Even before the murder in December of two Monroe County firefighters and last week’s Boston Marathon bombings, Community Emergency Corps officials were thinking about buying body armor because of some of the situations that arise in and around Ballston Spa.
“We’re dealing with a lot more violent calls than we used to,” said Ray Otten, the corps’ executive director.
Just about a year after launching a campaign to get bulletproof vests, the corps has taken delivery.
Sixteen Kevlar-mesh vests went into service on the corps’ three ambulances this week, making the corps one of the first in the region to provide body armor to its emergency medical personnel.
But, given recent national events, it’s unlikely it will be the last. The sense of threat felt by firefighters and medical responders is definitely higher.
Saratoga County Fire Coordinator Ed Tremblay said he doesn’t know of any other departments seriously pursuing vests, but it’s become common for first responders to wait for police before approaching a situation.
“I don’t know if there’s more weird or violent calls so much as there’s more awareness that calls you think are routine can turn out to be something else,” he said.
James Coats, CEO of Phalanx Defense Systems, the Florida company that sold the vests to the ambulance corps, said this is the first time he’s sold them to an ambulance corps, but he doesn’t think it will be the last.
“Our phone is ringing off the hook, and our inbox is filling up,” he said.
Phalanx usually sells its military-style vests to law enforcement special operations units, he said. They are based on military vest technology that spreads the force of an impact throughout the vest.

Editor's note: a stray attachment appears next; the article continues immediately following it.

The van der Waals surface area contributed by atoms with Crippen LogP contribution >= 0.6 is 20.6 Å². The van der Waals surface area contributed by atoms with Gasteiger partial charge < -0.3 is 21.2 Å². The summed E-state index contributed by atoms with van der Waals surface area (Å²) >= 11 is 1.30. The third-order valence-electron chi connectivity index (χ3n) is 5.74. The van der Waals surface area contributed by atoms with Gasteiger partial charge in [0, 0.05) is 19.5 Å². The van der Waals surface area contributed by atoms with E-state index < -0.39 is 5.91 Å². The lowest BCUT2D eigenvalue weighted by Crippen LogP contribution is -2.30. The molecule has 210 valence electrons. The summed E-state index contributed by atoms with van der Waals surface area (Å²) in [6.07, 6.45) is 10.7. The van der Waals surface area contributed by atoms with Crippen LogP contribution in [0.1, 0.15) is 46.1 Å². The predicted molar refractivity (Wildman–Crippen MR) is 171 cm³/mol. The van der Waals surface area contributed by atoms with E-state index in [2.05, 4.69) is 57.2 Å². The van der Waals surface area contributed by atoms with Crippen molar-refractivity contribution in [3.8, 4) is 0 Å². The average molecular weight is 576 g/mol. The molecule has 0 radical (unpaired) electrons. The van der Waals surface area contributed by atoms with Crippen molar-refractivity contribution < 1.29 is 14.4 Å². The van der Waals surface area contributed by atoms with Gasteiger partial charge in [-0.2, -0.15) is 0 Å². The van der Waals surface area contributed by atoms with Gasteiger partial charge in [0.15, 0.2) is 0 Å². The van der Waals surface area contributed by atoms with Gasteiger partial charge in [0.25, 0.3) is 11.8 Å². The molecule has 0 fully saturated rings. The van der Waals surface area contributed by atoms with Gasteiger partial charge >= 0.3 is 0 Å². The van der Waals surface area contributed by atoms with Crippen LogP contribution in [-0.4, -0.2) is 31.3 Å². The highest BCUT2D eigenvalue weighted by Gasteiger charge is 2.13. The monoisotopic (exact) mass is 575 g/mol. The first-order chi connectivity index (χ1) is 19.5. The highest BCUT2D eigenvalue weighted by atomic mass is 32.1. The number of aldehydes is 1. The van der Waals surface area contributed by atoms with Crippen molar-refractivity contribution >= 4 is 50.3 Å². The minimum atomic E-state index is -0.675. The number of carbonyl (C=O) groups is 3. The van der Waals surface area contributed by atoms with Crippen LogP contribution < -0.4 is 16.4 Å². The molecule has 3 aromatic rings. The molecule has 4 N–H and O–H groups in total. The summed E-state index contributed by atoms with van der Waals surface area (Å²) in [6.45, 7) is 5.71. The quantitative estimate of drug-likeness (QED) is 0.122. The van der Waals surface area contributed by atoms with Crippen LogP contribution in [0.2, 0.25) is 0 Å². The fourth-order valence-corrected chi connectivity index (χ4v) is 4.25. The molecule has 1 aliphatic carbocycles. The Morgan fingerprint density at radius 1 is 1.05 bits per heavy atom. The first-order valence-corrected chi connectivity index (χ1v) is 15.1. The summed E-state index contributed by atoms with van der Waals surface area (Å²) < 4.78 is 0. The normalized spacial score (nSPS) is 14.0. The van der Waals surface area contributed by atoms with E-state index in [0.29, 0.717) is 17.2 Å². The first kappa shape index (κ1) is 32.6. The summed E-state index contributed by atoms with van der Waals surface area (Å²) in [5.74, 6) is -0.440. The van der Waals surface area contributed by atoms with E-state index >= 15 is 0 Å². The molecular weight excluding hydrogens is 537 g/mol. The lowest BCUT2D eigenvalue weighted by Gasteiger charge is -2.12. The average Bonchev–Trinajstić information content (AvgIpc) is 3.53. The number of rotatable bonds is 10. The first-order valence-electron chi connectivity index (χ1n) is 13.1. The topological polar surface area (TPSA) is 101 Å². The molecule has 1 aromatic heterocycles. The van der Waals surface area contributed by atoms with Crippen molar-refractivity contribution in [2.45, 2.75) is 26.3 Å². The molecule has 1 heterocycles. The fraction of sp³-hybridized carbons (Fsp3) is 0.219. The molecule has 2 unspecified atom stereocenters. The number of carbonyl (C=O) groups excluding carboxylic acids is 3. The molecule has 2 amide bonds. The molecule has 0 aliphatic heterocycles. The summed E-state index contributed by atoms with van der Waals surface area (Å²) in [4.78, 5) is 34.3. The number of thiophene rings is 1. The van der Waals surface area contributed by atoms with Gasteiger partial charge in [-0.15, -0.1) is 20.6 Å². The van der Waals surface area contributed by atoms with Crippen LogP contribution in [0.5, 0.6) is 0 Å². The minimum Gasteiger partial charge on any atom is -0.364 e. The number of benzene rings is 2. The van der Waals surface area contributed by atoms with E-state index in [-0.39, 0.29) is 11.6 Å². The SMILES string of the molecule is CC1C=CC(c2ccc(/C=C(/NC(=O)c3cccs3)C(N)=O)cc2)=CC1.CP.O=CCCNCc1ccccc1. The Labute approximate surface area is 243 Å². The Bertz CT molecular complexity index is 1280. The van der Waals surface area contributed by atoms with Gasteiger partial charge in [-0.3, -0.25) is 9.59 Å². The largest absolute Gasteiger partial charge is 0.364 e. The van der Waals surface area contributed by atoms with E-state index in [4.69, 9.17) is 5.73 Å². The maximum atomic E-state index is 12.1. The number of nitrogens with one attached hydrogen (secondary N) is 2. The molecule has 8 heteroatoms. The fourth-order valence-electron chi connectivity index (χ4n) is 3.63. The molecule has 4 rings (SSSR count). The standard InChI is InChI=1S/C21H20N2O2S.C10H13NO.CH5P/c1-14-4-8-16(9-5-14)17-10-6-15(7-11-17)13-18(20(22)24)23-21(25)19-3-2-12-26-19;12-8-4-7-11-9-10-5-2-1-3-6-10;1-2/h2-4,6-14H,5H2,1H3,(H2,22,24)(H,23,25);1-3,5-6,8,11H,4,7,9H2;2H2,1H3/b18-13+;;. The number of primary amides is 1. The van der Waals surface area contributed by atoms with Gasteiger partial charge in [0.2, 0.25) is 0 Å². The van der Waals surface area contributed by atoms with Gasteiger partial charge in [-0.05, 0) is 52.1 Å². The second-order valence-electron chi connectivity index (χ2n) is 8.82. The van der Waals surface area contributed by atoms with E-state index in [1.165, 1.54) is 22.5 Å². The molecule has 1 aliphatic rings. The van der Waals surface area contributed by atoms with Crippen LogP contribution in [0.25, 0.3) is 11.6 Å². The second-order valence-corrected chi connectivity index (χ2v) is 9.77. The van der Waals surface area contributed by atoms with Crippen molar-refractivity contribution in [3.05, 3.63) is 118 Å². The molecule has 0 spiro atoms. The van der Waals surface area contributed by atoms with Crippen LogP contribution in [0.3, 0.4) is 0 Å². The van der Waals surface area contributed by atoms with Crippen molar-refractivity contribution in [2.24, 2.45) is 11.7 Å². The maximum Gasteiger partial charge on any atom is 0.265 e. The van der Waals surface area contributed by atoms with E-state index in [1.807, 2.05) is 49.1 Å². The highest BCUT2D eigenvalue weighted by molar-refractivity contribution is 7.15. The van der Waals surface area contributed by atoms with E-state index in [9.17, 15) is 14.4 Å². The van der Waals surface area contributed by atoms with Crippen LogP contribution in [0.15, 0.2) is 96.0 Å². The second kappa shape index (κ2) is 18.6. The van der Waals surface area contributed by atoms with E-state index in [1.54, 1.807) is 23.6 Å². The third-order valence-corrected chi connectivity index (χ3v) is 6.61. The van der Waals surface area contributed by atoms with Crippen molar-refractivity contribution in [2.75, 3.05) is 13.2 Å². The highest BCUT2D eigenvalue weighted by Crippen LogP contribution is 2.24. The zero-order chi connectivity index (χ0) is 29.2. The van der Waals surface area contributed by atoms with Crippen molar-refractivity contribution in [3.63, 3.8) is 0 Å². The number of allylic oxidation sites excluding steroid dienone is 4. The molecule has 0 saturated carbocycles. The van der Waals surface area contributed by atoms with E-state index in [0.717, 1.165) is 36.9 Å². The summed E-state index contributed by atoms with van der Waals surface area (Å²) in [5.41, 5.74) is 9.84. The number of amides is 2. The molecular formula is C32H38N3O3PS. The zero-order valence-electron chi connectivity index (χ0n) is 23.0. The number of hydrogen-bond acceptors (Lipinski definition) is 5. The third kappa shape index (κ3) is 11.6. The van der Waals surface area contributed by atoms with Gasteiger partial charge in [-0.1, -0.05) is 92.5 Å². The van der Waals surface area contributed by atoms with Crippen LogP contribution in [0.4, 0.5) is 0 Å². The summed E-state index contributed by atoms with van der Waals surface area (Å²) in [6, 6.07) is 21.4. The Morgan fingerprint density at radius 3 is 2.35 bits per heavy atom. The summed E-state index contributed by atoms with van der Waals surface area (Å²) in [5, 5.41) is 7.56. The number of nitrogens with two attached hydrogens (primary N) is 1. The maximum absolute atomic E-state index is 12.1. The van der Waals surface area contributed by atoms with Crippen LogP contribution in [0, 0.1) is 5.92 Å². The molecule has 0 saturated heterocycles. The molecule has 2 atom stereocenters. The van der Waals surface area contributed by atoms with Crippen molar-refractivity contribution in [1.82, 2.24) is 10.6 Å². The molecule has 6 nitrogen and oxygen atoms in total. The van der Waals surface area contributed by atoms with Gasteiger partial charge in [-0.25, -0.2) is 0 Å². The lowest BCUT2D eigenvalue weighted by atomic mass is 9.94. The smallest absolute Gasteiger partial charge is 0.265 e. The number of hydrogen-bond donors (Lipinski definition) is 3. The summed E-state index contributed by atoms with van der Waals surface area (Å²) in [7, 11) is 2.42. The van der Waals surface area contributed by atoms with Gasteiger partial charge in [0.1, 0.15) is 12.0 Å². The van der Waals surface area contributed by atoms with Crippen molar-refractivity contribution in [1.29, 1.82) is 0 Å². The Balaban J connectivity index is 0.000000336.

Each vest costs about $450 and weighs about 12 pounds, Coats said. Phalanx donated some of the vests; the rest were purchased with a private donation from the estate of Mary Laspisa of Clifton Park, a founding member of the corps in 1966.
The donation came a couple of months ago, after the corps has already started approaching the communities it serves, the village of Ballston Spa and the towns of Milton and Ballston, about funding for the purchases. None immediately offered money.
“We’re thankful for the donation,” said Ballston town Supervisor Patti Southworth. “I think anything we can do to increase the safety of the first responders, that’s something we should do.”
Community Emergency Corps, which relies on about 40 paid paramedics and emergency medical technicians, as well as some volunteers, responds to about 2,300 calls each year. The call volume has grown over the years as the area’s population has grown, Otten said, and because of the arrival of the GlobalFoundries computer chip plant in Malta. The corps’ coverage area also includes the Kesselring naval nuclear training base in West Milton.
Corps Assistant Captain Timothy Thomas said Thursday morning that members went to the sheriff’s shooting range in Milton and fired a 12-gauge shotgun and other weapons at samples of the vest material, “and there’s no penetration.”
He said he’s pleased the corps has bought the vests, given the trends he’s seen. Thomas said that over the six years he’s been a member, there’s been a trend toward responding to more mental health, drug abuse and domestic violence calls than in the past — and there have been times when responding medical personnel were attacked by patients.
“The occasional call is becoming more common,” Thomas said. “There are more agitated-individual calls, more domestic calls. Calls for aggressive behavior are becoming more common.”
“The world’s getting crazier and crazier, and we have to deal with that,” said Bill Sims, a paramedic who has been going on emergency calls for 15 years. “We’re glad they’re keeping our safety in mind.”
Otten said the vests also will provide protection against stab wounds, a concern given the number of mental health transportation calls that come in.
He said the vests add another layer of protection to equipment that already includes helmets and insoluble coats that protect against exposure to bodily fluids.
“We’re not looking for responders to become John Wayne, but when they’re going out, they need to be protected,” Otten said.